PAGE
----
The normal distribution, often referred to as the "bell curve”, is the most widely known and used of all probability distributions. Because the normal distribution approximates many natural phenomena so well, it has developed into a standard of reference for numerous probability problems. Several sets of data follow the normal distribution: for example, the heights of adults; the weights of babies; classroom test scores; returns of the stock market and the beads in the Galton Board.

As demonstrated by the Galton Board, the random path of 3,000 beads approximates a bell curve every time.

The standard deviation (σ) is a measure of how closely all of the data points are gathered around the average. The shape of a normal distribution is determined by the average and the standard deviation. The more narrow the bell curve, the smaller the standard deviation. When the bell curve is wide, the standard deviation is large.

As seen in the graphic, about two-thirds of the data in a bell curve fall within one standard deviation of the average. About 95% of the data falls within two standard deviations and about 99.7% within three standard deviations.

HISTORY OF GALTON BOARD!

The Galton Board, also known as the Galton Box, is named after Sir Francis Galton (1822-1911). Francis Galton, an English mathematician who was an expert in many scientific fields, created his "Quincunx" machine to demonstrate how a normal distribution is formed through the occurrence of multiple random events.

The Galton Board incorporates many mathematical and statistical concepts, including the normal distribution or bell-shaped curve, the central limit theorem (the de Moivre-Laplace theorem), the binomial distribution, regression to the mean, Pascal’s triangle (the triangle of binomial coefficients), probabilities, powers of two, binary numbers, coin flipping odds, law of frequency of errors, order in apparent chaos, and what Sir Francis Galton referred to as the law of unreason.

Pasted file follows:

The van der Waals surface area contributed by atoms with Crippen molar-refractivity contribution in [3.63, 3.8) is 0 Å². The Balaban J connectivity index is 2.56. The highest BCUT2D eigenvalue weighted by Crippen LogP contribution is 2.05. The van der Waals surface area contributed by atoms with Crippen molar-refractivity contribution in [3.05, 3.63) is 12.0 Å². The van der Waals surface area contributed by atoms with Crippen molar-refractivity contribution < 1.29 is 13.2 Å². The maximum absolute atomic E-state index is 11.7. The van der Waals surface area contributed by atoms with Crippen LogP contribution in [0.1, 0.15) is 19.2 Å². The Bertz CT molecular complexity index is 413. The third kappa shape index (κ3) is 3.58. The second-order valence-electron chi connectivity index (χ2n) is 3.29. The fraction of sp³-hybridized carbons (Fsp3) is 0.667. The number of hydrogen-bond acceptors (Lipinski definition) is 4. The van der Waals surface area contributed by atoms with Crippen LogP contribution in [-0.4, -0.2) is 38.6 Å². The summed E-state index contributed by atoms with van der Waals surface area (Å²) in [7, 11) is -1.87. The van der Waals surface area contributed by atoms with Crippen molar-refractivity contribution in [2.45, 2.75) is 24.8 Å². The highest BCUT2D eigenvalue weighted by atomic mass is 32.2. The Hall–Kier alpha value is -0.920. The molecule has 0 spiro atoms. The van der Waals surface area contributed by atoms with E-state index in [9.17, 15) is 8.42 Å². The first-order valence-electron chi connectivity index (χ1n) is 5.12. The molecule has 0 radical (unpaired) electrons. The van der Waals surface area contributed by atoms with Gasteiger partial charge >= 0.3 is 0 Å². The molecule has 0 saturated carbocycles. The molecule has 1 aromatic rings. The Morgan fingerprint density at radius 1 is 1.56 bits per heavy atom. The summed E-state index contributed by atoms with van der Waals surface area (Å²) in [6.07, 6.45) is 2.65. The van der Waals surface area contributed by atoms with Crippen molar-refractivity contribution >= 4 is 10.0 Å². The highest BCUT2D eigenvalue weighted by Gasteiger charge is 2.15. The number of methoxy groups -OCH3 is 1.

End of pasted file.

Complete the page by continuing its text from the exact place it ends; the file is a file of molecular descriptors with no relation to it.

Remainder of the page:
Galton wrote in his book Natural Inheritance,

"Order in Apparent Chaos. I know of scarcely anything so apt to impress the imagination as the wonderful form of cosmic order expressed by the " Law of Frequency of Error." The law would have been personified by the Greeks and deified, if they had known of it. It reigns with serenity and in complete self-effacement amidst the wildest confusion. The huger the mob, and the greater the apparent anarchy, the more perfect is its sway. It is the supreme law of Unreason. Whenever a large sample of chaotic elements are taken in hand and marshalled in the order of their magnitude, an unsuspected and most beautiful form of regularity proves to have been latent all along."

The original Galton Board was built in 1893 and is on display in the Galton Collection, University College London (see image on the left). In the top left corner it states, "Instrument to illustrate the principle of the Law of Error or Dispersion, by Francis Galton FRS. The photo of the Galton Box appears in The History of Statistics by Stephen M. Stigler.

The Quincunx board is used to bring this classic pattern to live, by dropping beads or balls through a series of pegs arrange in a triangular pattern much like Pascale’s Triangle. Balls are dropped onto the first peg and then bounce down to the bottom of the triangle where they collect in little bins. Because the balls have to go through this line of binomial divider, the final number of balls collected at the bins is the same as the total added cumulating of probability of its directional outcome.

In 1964, Charles and Ray Eames built a large working model for the New York World’s Fair exhibit. Their work captures the imagination of many, and bring educational interest of probability to those who saw the display.

GALTON BOARD IN THE MEDIA

The Galton Machine shows order from randomness. Each ball bounces left or right at random, 12 times, but together where they fall can be predicted - the normal distribution. This one made by: https://t.co/oI9wOGq7nG pic.twitter.com/VQtVu66OSE

— Tom Stafford (@tomstafford) April 19, 2018

Grace gave me the best end of school present ever! Every stats teacher needs a Galton Board (and an awesome student like Grace). #apstats @BellaireHigh @bhsmathdept pic.twitter.com/lXDgmSeuzN

— Kay Kubena (@KubenaKay) May 30, 2019

Got my Galton board today. Turns out math is related to science. pic.twitter.com/vQWe1VMd14

— Jeffrey Hendricks (@Jeffrey_the2nd) January 8, 2020

Learn More / Additional Resources

Devices

1964 New York World's Fair

Henry Ford Museum

New York Hall of Science

Boston Museum of Science

Notable Thinkers

Mathematics